League One has often been one of the most enthralling divisions for both supporters of clubs who happen to be competing in the third tier and also the neutral watching all of the drama unfold.
One of the main reasons why the English third tier is always able to provide moments of thrilling drama leading up to the very last day of the campaign is due to the nature of the league’s layout, with four teams relegated from the division and three teams earning promotion to the Championship.
That means that in the vast majority of seasons, there has almost always been something to play for nearly all of the sides in League One heading into the final ten matches of the campaign, with sides in mid-table still potentially able to put a run together to reach the play-offs, but also still needing to look over their shoulders at the relegation zone.
This has created an environment that almost demands dramatic contests between direct rivals for both promotion and relegation heading into the last few matches of the season – those are the sorts of occasions where matches take place which are memorialised forever in the history of their clubs.
A fine recent example of the drama and excitement that can unfold in the English third tier would be the dramatic final day encounter between Brentford and Doncaster Rovers back in 2013, when the Bees missed a penalty in the last minute that would have secured their promotion, only for Rovers to go up the other end and score the goal that sealed their promotion to the Championship.
QUIZ: Can you name Bolton Wanderer’s top goalscorer in the last 15 seasons?
The same levels of drama were prominent at both ends of the League One table last season with ten matches to play, with only five points separating Oxford United in 21st and Wycombe Wanderers in 12th – and the side with just ten games remaining who had the largest gap between themselves and either the play-offs or the relegation zone, were Burton Albion in 11th at eight points to each.
It is also worth pointing out that three of the sides inside the bottom four with ten games to go managed to survive, with AFC Wimbledon even pulling back a seven-point gap to safety to ensure their survival in the English third tier.
Wimbledon were joined in surviving by both Rochdale and Oxford, with those three sides replaced in the relegation zone come the end of the season by Scunthorpe United, Walsall and even Plymouth Argyle, who were as high as 15th heading into the last ten games of the campaign.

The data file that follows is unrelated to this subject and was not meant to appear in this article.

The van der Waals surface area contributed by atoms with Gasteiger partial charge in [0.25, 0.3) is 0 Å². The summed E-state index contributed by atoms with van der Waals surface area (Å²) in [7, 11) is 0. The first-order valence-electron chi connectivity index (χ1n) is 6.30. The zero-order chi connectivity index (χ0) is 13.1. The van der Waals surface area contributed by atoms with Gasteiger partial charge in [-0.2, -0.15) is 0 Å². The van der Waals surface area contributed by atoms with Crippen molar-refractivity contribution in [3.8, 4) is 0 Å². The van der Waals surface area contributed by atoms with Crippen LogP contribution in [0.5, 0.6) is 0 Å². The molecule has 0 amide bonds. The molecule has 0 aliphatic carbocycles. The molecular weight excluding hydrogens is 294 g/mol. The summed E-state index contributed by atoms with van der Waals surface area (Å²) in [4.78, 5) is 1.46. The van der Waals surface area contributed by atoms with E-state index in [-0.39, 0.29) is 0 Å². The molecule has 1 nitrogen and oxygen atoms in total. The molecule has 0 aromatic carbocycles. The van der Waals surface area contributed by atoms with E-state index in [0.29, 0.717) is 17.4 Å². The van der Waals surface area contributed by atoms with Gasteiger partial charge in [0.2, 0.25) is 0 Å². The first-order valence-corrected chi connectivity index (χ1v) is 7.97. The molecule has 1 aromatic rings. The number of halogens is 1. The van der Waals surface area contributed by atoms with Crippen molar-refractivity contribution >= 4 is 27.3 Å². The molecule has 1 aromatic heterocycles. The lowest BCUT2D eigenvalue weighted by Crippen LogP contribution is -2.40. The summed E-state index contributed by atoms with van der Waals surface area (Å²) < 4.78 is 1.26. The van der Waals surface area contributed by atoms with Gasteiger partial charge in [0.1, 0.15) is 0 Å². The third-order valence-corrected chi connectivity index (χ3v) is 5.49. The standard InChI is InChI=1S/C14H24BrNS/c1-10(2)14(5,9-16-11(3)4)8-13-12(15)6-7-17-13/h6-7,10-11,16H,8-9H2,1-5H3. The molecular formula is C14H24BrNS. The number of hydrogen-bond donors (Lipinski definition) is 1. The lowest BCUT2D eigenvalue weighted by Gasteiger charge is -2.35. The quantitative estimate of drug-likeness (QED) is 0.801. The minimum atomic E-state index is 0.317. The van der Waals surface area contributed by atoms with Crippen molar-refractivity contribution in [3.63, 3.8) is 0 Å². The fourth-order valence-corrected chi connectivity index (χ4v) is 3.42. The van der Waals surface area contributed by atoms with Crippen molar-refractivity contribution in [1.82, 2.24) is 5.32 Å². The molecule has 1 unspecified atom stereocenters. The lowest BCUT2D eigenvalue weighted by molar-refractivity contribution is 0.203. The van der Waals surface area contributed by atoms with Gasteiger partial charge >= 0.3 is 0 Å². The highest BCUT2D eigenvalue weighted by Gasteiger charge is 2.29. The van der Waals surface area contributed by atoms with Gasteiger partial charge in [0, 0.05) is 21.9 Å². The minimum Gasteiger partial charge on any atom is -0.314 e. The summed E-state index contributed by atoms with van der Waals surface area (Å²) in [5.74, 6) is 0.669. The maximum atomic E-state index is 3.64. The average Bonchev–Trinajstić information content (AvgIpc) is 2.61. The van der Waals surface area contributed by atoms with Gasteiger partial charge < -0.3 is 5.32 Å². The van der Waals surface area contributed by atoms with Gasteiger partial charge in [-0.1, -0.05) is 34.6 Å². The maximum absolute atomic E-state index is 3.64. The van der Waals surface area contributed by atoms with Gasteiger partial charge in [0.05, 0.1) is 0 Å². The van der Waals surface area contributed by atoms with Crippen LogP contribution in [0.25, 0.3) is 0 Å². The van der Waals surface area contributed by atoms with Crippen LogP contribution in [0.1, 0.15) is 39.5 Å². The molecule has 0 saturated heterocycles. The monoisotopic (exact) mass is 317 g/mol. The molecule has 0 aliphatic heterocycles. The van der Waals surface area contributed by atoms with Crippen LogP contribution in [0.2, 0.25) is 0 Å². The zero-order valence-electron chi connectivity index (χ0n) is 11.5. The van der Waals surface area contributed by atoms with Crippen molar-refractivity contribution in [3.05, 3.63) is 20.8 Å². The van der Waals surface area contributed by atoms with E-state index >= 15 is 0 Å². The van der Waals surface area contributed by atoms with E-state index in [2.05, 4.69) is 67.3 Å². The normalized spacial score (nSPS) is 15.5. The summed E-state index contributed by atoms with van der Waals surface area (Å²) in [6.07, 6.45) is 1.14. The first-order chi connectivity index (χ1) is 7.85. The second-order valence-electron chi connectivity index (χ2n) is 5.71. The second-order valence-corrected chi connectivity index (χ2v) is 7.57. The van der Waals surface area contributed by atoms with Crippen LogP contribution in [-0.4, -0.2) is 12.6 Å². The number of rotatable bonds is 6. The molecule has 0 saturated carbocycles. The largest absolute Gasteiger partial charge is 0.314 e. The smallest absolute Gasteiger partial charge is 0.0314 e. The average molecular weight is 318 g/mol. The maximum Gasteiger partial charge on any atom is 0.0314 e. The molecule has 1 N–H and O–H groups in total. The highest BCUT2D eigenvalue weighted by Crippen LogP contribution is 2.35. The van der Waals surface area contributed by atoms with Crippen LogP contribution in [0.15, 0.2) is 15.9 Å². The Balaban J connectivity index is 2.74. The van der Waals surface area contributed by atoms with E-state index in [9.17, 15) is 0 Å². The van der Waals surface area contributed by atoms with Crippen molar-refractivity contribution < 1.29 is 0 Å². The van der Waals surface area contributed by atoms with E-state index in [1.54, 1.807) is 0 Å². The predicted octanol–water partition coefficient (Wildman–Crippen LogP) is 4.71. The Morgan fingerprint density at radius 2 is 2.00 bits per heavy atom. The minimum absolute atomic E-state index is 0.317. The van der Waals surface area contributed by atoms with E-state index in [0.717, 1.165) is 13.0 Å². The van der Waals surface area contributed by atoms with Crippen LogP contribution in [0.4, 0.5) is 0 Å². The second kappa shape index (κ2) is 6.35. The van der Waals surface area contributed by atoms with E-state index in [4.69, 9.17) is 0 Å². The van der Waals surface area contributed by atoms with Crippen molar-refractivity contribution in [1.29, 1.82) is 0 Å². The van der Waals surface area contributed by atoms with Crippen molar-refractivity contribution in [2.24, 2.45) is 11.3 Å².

Contrast that with this season, where Tranmere Rovers are sat seven points adrift of safety, while Southend and Bolton Wanderers are a massive 17 and 21 points away from Rochdale, who occupy the final place above the relegation zone.
That means that there are teams sat in mid-table with absolutely nothing to play for as the season enters the final stages, with Blackpool in 13th place sat 14 points adrift of the play-off places, but also 18 points clear of the relegation zone. It raises the question of how the league has been allowed to lose so much drama in just a single campaign.
There are of course the obvious impacts of Bury’s situation and their expulsion from the Football League, whilst Bolton have also been hit with a 12 point deduction at the beginning of the campaign. That means the usual four relegation slots have been reduced to three officially, but in reality it was always unlikely Bolton would recover from their points deduction also.
It could be argued that Southend and Tranmere’s struggles for form could not have been anticipated by the EFL, and there is some cause for sympathy there, but the division was, right from the outset, devoid of two of the usual relegation slots – when the competition for places is decreased so are the standards of the rest of the competition.
It therefore feels like not only have the supporters of Bury and Bolton been severely punished for the actions of previous owners, but also the rest of the league and the neutrals have also been punished and this season needs to be a lesson moving forwards that a better solution is needed in these type of circumstances in the future.
That ideally means much stricter regulation preventing clubs from falling into the wrong hands in the first place, but otherwise means that the EFL need a system in place whereby they can retain the competitiveness of the league regardless of the situation, which is something that League One is deserving of, for all the drama it has provided in the past and can do in the future.